When we’re young, we believe our dads are superheroes who can protect us from all types of risk and danger. As fathers, we internalize that all-powerful role. No matter how old our kids are, we like to think that we can always swoop in to their rescue. But with Mtuseni, in many ways I’ve been powerless — and it’s a constant source of stress, anxiety and frustration.
This is not to say I do nothing for him. I put him through school. I send him emergency money and boxes of clothes. I’ve replaced more phones than I care to count. I’ve guided him through academic stumbles and boosted him through crises of confidence.These are the challenges that most dads can handle; they’re part of the basic job description.
The things that are beyond my control are systemic. Being poor in South African, Mtuseni faces problems that I never anticipated and which seem to arise in ever-changing forms. Here’s a sample from the past month:
- The strong US dollar led the South African government to jack up gas prices this week. This will surely increase Mtuseni’s commute costs, which already take up most of the City Year stipend.
- Because he leaves so early for his two-hour commute, Mtuseni skips breakfast — and even with cash infusions from me, he can only afford a tiny lunch. He says the two-dollar nutrition bars I tell him to get for breakfast are too expensive. He’s losing weight; even his friends see it. He’s never had one ounce of fat, and I worry if this might be caused by something other than caloric intake.
- Two weeks ago he saw a bad taxi accident on his way to Joburg and felt nervous. The taxis he rides are notorious for renegade driving, and South Africa has the worst highway fatality rate in the world.
- After learning at City Year that asbestos is harmful, Mtuseni is afraid to sleep in his wallboard shack — because that’s what his ceiling/roof is made of, which was news to me. He wants the tiles gone, but there’s no money to replace them. Working with them would be dangerous; he built the room with his late brother a few years ago, so he’s already been exposed.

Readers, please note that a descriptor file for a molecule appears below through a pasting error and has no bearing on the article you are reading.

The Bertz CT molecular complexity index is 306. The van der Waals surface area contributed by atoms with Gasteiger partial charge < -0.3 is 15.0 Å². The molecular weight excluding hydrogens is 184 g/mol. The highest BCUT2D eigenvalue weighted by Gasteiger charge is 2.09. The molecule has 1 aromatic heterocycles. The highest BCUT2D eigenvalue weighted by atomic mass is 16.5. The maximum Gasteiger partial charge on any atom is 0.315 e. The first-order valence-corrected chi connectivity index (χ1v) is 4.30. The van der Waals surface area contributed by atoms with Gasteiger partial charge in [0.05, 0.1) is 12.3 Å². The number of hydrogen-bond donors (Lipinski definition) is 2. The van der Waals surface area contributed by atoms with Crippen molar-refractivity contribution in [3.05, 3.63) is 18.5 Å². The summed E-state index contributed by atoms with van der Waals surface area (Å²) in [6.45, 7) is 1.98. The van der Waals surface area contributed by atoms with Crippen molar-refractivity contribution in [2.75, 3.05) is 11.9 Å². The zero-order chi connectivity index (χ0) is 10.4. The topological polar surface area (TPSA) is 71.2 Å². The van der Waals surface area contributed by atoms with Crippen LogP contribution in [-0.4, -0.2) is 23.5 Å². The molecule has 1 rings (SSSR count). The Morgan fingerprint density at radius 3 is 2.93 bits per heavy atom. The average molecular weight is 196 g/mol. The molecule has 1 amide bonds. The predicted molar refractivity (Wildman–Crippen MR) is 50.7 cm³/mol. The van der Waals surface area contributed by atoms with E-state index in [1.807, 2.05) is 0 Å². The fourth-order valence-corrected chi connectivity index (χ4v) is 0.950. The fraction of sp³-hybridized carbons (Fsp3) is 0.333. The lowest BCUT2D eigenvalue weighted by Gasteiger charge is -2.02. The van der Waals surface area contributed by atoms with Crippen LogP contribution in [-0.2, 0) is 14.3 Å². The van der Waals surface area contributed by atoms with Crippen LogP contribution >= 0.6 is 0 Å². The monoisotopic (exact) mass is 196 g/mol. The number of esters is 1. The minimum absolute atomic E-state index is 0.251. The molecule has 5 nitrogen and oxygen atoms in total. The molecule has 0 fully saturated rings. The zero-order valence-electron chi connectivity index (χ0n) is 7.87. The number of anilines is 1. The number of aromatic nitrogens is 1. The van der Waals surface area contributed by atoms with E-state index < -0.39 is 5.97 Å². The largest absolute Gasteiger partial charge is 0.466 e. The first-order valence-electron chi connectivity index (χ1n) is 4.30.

So this is the most recent slate of problems, which are layered on top of ongoing issues. Winter is coming, and Mtuseni can see outdoors through wide gaps in his walls in the unheated shack. Candles used for light have burned down local shacks in the past, and a generator recently leaked gas into his dirt floor. Despite his asbestos worries, I don’t want to tell him that the kerosene lamps they use are equivalent to smoking a daily pack of cigarettes. People in the settlement get sick and die on a regular basis. The family’s gas-powered fridge barely keeps food cool, and Mtuseni seems to have little knowledge of food-borne risks. Living in an informal settlement, there’s always the chance of a forced eviction. On Google maps, new housing developments are springing up near his tiny community; a landowner could sell to a developer and kick everybody out at any time.
I could go on, but it would throw me into despair. And besides, I’m Superdad. I’m all-powerful.
I want to fly in and take Mtuseni away from the shack, put him in a safe, warm house with water and electricity. I want him to have as much food as a 22-year-old guy can eat (and based on his visits to the US, he can eat!). I want to get him a car so he can avoid riding in the dangerous taxis. I want to find him a great job where he’s happy and earning a good living. I want to get his young sister and brother out of the shack and away from the risks of illness and violence. I want to fill all the public schools in South Africa with computers and libraries and qualified teachers. I want all the poor residents to have health and nutrition education and access to quality medical care. I want to ride in on a white stallion and bitch-slap the ANC government to take smart, innovative action to fix the country’s problems, rescuing not only Mtuseni but all the kids in South Africa.
But I’m only one man, and super heroes only exist in the movies. So I do the best I can for my son. In America, that’s usually enough. But when faced with the challenges of raising a kid in a developing country, I feel like the proverbial 98-pound weakling on the beach. Still, Mtuseni is ever grateful for what I do and calls me his magician. I just wish I had more rabbits to pull out of my hat.
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